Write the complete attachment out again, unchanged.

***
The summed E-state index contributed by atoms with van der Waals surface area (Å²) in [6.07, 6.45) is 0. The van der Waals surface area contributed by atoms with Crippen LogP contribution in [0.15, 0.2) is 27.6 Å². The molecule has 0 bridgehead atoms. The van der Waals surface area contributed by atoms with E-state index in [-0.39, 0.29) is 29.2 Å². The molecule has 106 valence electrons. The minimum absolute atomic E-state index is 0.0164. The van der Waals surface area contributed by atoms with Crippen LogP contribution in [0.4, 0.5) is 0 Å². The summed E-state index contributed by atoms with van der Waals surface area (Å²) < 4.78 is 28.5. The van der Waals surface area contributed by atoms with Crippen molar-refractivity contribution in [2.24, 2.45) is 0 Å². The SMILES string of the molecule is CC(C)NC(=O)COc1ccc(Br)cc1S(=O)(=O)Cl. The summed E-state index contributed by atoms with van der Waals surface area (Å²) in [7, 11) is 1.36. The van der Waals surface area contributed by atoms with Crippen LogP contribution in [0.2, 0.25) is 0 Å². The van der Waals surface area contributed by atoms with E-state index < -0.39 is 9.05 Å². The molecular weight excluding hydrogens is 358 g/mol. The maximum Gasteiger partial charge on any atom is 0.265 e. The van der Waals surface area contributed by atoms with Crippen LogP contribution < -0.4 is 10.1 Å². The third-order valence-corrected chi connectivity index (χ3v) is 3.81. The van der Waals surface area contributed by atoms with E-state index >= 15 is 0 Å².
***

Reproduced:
The summed E-state index contributed by atoms with van der Waals surface area (Å²) in [6.07, 6.45) is 0. The van der Waals surface area contributed by atoms with Crippen LogP contribution in [0.15, 0.2) is 27.6 Å². The molecule has 0 bridgehead atoms. The van der Waals surface area contributed by atoms with E-state index in [-0.39, 0.29) is 29.2 Å². The molecule has 106 valence electrons. The minimum absolute atomic E-state index is 0.0164. The van der Waals surface area contributed by atoms with Crippen LogP contribution in [0.4, 0.5) is 0 Å². The summed E-state index contributed by atoms with van der Waals surface area (Å²) < 4.78 is 28.5. The van der Waals surface area contributed by atoms with Crippen molar-refractivity contribution in [2.24, 2.45) is 0 Å². The SMILES string of the molecule is CC(C)NC(=O)COc1ccc(Br)cc1S(=O)(=O)Cl. The summed E-state index contributed by atoms with van der Waals surface area (Å²) in [7, 11) is 1.36. The van der Waals surface area contributed by atoms with Crippen LogP contribution in [0.2, 0.25) is 0 Å². The van der Waals surface area contributed by atoms with E-state index < -0.39 is 9.05 Å². The molecular weight excluding hydrogens is 358 g/mol. The maximum Gasteiger partial charge on any atom is 0.265 e. The van der Waals surface area contributed by atoms with Crippen LogP contribution < -0.4 is 10.1 Å². The third-order valence-corrected chi connectivity index (χ3v) is 3.81. The van der Waals surface area contributed by atoms with E-state index >= 15 is 0 Å².